Two off-base wells sampled for the March report with detections 39 and 21 times the EPA level are on Sanders’ property at 14754 Country Road. Along with his mother, Sanders lives with a gaggle of welcoming dogs on a 10-acre lot he calls the “porkchop” because of the unique shape it slices into the base’s southern boundary. A TCE-contaminated cistern sits in the front yard. He can’t recall the exact year, but they’ve been receiving free water from the base ever since it was shut down. He pointed to an enormous, enclosed swimming pool adjacent to his home and said it wouldn’t be full if it weren’t for free water. “They pump water to the house, so I ain’t gonna complain,” Sanders said in August from his garage. He’s familiar with the foam. As a volunteer firefighter for nearly 15 years in Box Elder, he used it. “When you’re applying it for a fire, it’s a godsend,” he recalled. “It’ll knock down gas, oil, it takes it right out. I mean, it’s good stuff, but it’s pretty toxic. Once you get it into your system, it’s pretty toxic. It’s not fun.” Across the street, an 89-acre lot owned by Tom Farrar is used for cattle ranching. A brook meanders through the property and cattle tracks dot its winding banks. Seven of eight wells on his property — four permanent monitoring wells, two temporary test wells and one well that supplied his trough — tested above the EPA level. Two samples taken in May/June 2017 from the brook, which eventually empties into Box Elder Creek, also tested high, with concentrations 70 and 484 times above the EPA level. The cattle-watering well, 2.6 times the EPA level, was decommissioned in January 2017. Farrar’s property was connected to the base system in late 2016 due to PFAS contamination. Farrar did not comment on the issue, citing ongoing negotiations with the base for future water service, but he acknowledged he had “a slight amount of concern” for his cattle. Farrar also owns the Thunderbird subdivision, where the first stage of the private well survey focused its efforts in September.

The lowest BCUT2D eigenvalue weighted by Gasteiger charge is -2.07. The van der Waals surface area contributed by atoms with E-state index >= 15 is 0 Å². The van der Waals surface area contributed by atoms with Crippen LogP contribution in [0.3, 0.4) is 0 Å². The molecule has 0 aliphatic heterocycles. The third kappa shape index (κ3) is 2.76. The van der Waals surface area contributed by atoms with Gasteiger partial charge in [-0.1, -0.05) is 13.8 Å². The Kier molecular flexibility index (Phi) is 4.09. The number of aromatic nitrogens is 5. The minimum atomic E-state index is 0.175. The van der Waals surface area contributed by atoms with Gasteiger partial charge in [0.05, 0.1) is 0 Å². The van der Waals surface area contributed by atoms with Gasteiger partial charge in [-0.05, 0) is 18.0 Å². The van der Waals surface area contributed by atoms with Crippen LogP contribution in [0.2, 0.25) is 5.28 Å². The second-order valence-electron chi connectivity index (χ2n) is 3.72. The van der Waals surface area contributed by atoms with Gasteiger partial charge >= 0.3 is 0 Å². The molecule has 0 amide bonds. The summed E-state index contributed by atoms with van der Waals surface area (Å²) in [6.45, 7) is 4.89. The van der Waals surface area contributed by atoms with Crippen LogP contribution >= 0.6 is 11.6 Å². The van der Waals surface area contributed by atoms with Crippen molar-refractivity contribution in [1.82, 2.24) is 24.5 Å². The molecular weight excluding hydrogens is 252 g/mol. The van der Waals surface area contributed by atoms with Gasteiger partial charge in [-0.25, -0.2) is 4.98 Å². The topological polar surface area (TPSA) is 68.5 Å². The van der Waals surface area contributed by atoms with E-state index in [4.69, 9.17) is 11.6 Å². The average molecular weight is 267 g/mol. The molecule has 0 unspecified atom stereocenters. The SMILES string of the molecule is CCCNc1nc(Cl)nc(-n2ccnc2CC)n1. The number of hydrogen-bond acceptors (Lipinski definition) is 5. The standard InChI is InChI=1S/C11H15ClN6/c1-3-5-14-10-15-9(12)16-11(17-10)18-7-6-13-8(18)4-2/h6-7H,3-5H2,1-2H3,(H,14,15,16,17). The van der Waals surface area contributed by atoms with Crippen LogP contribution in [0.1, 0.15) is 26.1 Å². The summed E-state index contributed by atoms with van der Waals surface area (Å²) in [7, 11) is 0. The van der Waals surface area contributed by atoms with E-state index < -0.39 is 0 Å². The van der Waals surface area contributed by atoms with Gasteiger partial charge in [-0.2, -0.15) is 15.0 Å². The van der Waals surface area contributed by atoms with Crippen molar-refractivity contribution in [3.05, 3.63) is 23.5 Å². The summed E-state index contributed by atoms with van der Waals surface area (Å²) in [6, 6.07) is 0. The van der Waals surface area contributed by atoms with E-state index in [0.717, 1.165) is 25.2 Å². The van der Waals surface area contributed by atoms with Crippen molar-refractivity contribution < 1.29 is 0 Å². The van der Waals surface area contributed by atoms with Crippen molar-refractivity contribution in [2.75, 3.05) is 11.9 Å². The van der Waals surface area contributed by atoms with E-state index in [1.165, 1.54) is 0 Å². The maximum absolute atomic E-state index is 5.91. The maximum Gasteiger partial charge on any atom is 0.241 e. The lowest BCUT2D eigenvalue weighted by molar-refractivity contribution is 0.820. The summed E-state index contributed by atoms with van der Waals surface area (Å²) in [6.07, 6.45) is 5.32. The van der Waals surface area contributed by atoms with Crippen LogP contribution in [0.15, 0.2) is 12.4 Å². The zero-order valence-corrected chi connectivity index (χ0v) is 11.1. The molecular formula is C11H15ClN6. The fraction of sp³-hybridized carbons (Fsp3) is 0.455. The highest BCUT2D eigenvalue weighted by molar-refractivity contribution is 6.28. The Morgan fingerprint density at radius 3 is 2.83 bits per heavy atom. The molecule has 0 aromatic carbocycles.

City wells appear safe

A great deal remains unanswered, but one issue appears resolved — Box Elder’s water is apparently unharmed. When the city recently tested water taken directly from its wells for PFAS, no contaminants were detected, Box Elder Public Works Director Bob Kauffman said in September. That makes sense according to Greg Delzer, a hydrologist at the Dakota Water Science Centre of the U.S. Geological Survey. Though Box Elder is topped with permeable soils from the quaternary geologic period, Delzer said one need dig only about 50 feet before striking the impermeable Pierre Shale formation. “They (contaminants) can’t migrate downward through the shale,” Delzer told the Journal in September. Once groundwater reaches the shale, it begins to migrate laterally. In Box Elder, the lateral movement follows a west to east direction. The base’s sampling appears to indicate a southward migration of PFAS. Further, while wells with PFAS concentrations hit water at depths between nine and 32 feet, Box Elder’s water source, the Madison aquifer, sits between 4,000 and 4,500 feet below the city’s surface. But for residents who rely on private wells, such assurances mean little. The base’s private well survey is now extending further south and west of the base. On Nov. 1, 32 additional wells were sampled. More sampling is expected in the coming days. Results are expected at the end of November. Box Elder Creek has not been sampled, but Jensen said it will be tested in February or March 2019. Another report is expected to be published later this year or early in 2019. Field work for the report was completed in June. “We don’t have it delineated yet,” Jensen said of the contamination.

Rapid City Journal, 4 November 2018 ;